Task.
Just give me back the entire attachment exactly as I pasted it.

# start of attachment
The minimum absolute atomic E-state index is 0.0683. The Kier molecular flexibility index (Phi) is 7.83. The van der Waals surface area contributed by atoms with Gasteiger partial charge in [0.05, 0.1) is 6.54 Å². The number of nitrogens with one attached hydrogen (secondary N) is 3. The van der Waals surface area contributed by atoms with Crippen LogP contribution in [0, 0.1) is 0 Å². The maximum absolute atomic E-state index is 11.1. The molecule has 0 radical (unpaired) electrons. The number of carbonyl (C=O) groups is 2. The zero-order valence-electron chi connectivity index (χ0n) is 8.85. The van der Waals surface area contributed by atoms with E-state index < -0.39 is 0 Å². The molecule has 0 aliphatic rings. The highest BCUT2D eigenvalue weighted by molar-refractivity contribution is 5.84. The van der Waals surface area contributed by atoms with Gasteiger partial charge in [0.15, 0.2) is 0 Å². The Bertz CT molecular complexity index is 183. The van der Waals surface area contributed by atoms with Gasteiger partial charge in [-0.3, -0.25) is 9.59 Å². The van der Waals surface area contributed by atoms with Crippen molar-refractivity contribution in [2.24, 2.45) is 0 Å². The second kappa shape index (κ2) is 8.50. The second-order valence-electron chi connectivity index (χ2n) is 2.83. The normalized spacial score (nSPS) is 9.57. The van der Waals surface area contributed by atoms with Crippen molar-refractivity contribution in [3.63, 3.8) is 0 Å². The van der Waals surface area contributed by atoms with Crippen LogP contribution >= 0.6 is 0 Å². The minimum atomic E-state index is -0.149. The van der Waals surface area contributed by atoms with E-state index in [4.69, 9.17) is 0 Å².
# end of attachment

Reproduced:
The minimum absolute atomic E-state index is 0.0683. The Kier molecular flexibility index (Phi) is 7.83. The van der Waals surface area contributed by atoms with Gasteiger partial charge in [0.05, 0.1) is 6.54 Å². The number of nitrogens with one attached hydrogen (secondary N) is 3. The van der Waals surface area contributed by atoms with Crippen LogP contribution in [0, 0.1) is 0 Å². The maximum absolute atomic E-state index is 11.1. The molecule has 0 radical (unpaired) electrons. The number of carbonyl (C=O) groups is 2. The zero-order valence-electron chi connectivity index (χ0n) is 8.85. The van der Waals surface area contributed by atoms with E-state index < -0.39 is 0 Å². The molecule has 0 aliphatic rings. The highest BCUT2D eigenvalue weighted by molar-refractivity contribution is 5.84. The van der Waals surface area contributed by atoms with Gasteiger partial charge in [0.15, 0.2) is 0 Å². The Bertz CT molecular complexity index is 183. The van der Waals surface area contributed by atoms with Gasteiger partial charge in [-0.3, -0.25) is 9.59 Å². The van der Waals surface area contributed by atoms with Crippen molar-refractivity contribution in [2.24, 2.45) is 0 Å². The second kappa shape index (κ2) is 8.50. The second-order valence-electron chi connectivity index (χ2n) is 2.83. The normalized spacial score (nSPS) is 9.57. The van der Waals surface area contributed by atoms with Crippen molar-refractivity contribution in [3.63, 3.8) is 0 Å². The van der Waals surface area contributed by atoms with Crippen LogP contribution >= 0.6 is 0 Å². The minimum atomic E-state index is -0.149. The van der Waals surface area contributed by atoms with E-state index in [4.69, 9.17) is 0 Å².